Closing a Presentation.
By far, the most read and listened to posts I’ve written and recorded, over many years, are ones about
Closing a presentation.
They are favored because of their immense importance.
This is because of The Law of Primacy and Recency.
This rule says an audience best remembers the first and last things they hear and see. Those are the bookends of your speech and why, as a speaker, you want to have a strong opening and a stronger closing.
It’s crucial because the last thing you say and do,
is the first thing the audience is going to remember.
Many speakers struggle with developing and delivering that part of their talk.
The Closing has two parts.
- Review what you told the audience.
- Close the presentation.
Give a few highlights of the talk. These should be the main take-aways for the audience and best to limit it to three.
Memorize and practice, practice, practice your closing! Rehearse it so it becomes second nature and when you close, as with the rest of your presentation, it seems unrehearsed!
Remember, though, it’s the first time this audience will hear it. Don’t lose the enthusiasm and emotion you had when delivering the closing many audiences ago!
Your Closing must be strong and compelling. You’re going for a ‘Knock Out!’ It’s your last opportunity to make a lasting impression. You want them saying, “Yes!” and “Wow” and rising to their feet applauding.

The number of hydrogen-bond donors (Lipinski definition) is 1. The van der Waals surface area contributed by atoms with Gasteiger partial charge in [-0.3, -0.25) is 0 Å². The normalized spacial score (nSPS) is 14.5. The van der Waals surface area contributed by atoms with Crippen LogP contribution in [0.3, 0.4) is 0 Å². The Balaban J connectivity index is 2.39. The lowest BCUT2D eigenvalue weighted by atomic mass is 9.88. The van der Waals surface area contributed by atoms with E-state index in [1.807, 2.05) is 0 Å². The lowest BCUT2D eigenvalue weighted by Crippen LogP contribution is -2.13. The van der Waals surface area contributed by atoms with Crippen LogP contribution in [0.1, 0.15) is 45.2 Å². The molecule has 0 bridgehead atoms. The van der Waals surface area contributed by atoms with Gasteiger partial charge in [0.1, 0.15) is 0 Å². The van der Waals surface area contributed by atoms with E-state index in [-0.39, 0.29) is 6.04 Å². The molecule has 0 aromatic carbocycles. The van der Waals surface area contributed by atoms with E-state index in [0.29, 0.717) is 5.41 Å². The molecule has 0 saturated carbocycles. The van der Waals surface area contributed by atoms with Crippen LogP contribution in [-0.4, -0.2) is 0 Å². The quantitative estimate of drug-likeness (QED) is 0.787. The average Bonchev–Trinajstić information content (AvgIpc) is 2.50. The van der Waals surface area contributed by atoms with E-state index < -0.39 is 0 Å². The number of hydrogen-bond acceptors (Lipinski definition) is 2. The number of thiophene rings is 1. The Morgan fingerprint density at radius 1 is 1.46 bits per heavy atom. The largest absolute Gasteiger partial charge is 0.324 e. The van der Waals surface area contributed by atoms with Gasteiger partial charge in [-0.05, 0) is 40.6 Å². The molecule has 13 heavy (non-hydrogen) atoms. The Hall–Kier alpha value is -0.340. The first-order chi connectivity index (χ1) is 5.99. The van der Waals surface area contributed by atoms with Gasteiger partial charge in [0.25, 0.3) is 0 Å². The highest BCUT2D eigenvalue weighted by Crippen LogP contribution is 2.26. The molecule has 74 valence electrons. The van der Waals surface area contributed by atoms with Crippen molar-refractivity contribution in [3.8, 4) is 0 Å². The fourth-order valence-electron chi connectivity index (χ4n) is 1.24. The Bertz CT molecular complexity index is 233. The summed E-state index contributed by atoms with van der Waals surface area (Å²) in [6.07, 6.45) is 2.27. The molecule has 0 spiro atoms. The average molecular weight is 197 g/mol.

- Give them a ‘Call for Action.’
- Challenge them.
- Present a ‘Quotable quote’ they’ll remember and tell others.
Before closing, tell the audience that you are about to close your talk.
It’s OK if your closing has a surprise in it, but not if your closing is the surprise!
Here’s an analogy.
You’re on a trip and have been leisurely driving down the road for a while. There’s a large, wide bend in the road and as you drive it and the road starts to straighten out, suddenly, and with no signs to warn you, there’s a dead end!
Don’t do that to your audience. Give them that ‘sign’ that it’s time to close the speech. In fact, tell them.
Here’s an example:
“It’s time to closing close my talk. Before I do that, let’s review a few highlights of the things we discussed today . . . “
Make that Closing STRONG!
- Courtroom summations by lawyers will likely be the words most remembered by jurors as they head to deliberating a verdict.
- Political debates, where the closing statements of candidates, can often carry a disproportionate amount of influence than what took place in the debates.
Follow this advice for Closing your presentations and I guarantee they will be absolutely, positively – NO SWEAT!
About the Author
Fred E. Miller is a speaker, an international coach, and the author of the books, “NO SWEAT Public Speaking!” and“NO SWEAT Elevator Speech!”
Businesses, Individuals, and Organizations hire him because they want to improve their Networking, Public Speaking, and Presentation Skills.
They do this because they know:
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They also know:
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